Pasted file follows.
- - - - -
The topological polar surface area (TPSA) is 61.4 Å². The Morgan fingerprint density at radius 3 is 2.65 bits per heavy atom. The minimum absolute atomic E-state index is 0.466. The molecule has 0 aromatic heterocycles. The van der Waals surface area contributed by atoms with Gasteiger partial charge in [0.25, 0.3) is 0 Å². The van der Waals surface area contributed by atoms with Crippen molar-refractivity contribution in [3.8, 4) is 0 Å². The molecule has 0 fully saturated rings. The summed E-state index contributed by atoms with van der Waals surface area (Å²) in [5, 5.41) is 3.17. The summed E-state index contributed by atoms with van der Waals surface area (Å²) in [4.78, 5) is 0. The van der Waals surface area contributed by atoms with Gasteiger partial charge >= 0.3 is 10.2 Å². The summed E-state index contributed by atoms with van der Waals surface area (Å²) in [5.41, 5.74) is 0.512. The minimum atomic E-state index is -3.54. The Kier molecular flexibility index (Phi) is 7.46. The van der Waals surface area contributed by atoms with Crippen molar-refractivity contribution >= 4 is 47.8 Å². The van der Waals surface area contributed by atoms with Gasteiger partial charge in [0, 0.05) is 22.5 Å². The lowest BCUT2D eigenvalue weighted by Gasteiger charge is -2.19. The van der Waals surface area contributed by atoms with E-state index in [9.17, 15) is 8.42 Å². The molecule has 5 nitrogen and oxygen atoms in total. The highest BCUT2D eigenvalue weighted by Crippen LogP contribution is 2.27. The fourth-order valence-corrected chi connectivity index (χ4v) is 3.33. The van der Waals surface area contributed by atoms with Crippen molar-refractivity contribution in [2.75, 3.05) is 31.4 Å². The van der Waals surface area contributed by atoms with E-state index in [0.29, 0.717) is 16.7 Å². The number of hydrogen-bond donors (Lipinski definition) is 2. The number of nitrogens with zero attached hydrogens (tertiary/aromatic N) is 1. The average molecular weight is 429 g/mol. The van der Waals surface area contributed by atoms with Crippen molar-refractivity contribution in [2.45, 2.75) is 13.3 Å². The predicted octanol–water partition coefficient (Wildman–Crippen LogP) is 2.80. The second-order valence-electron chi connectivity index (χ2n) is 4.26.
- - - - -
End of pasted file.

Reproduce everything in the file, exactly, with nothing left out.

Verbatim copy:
The topological polar surface area (TPSA) is 61.4 Å². The Morgan fingerprint density at radius 3 is 2.65 bits per heavy atom. The minimum absolute atomic E-state index is 0.466. The molecule has 0 aromatic heterocycles. The van der Waals surface area contributed by atoms with Gasteiger partial charge in [0.25, 0.3) is 0 Å². The van der Waals surface area contributed by atoms with Crippen molar-refractivity contribution in [3.8, 4) is 0 Å². The molecule has 0 fully saturated rings. The summed E-state index contributed by atoms with van der Waals surface area (Å²) in [5, 5.41) is 3.17. The summed E-state index contributed by atoms with van der Waals surface area (Å²) in [4.78, 5) is 0. The van der Waals surface area contributed by atoms with Gasteiger partial charge >= 0.3 is 10.2 Å². The summed E-state index contributed by atoms with van der Waals surface area (Å²) in [5.41, 5.74) is 0.512. The minimum atomic E-state index is -3.54. The Kier molecular flexibility index (Phi) is 7.46. The van der Waals surface area contributed by atoms with Crippen molar-refractivity contribution >= 4 is 47.8 Å². The van der Waals surface area contributed by atoms with Gasteiger partial charge in [0, 0.05) is 22.5 Å². The lowest BCUT2D eigenvalue weighted by Gasteiger charge is -2.19. The van der Waals surface area contributed by atoms with E-state index in [9.17, 15) is 8.42 Å². The molecule has 5 nitrogen and oxygen atoms in total. The highest BCUT2D eigenvalue weighted by Crippen LogP contribution is 2.27. The fourth-order valence-corrected chi connectivity index (χ4v) is 3.33. The van der Waals surface area contributed by atoms with Crippen molar-refractivity contribution in [2.75, 3.05) is 31.4 Å². The van der Waals surface area contributed by atoms with E-state index in [0.29, 0.717) is 16.7 Å². The number of hydrogen-bond donors (Lipinski definition) is 2. The number of nitrogens with zero attached hydrogens (tertiary/aromatic N) is 1. The average molecular weight is 429 g/mol. The van der Waals surface area contributed by atoms with Crippen molar-refractivity contribution in [2.45, 2.75) is 13.3 Å². The predicted octanol–water partition coefficient (Wildman–Crippen LogP) is 2.80. The second-order valence-electron chi connectivity index (χ2n) is 4.26.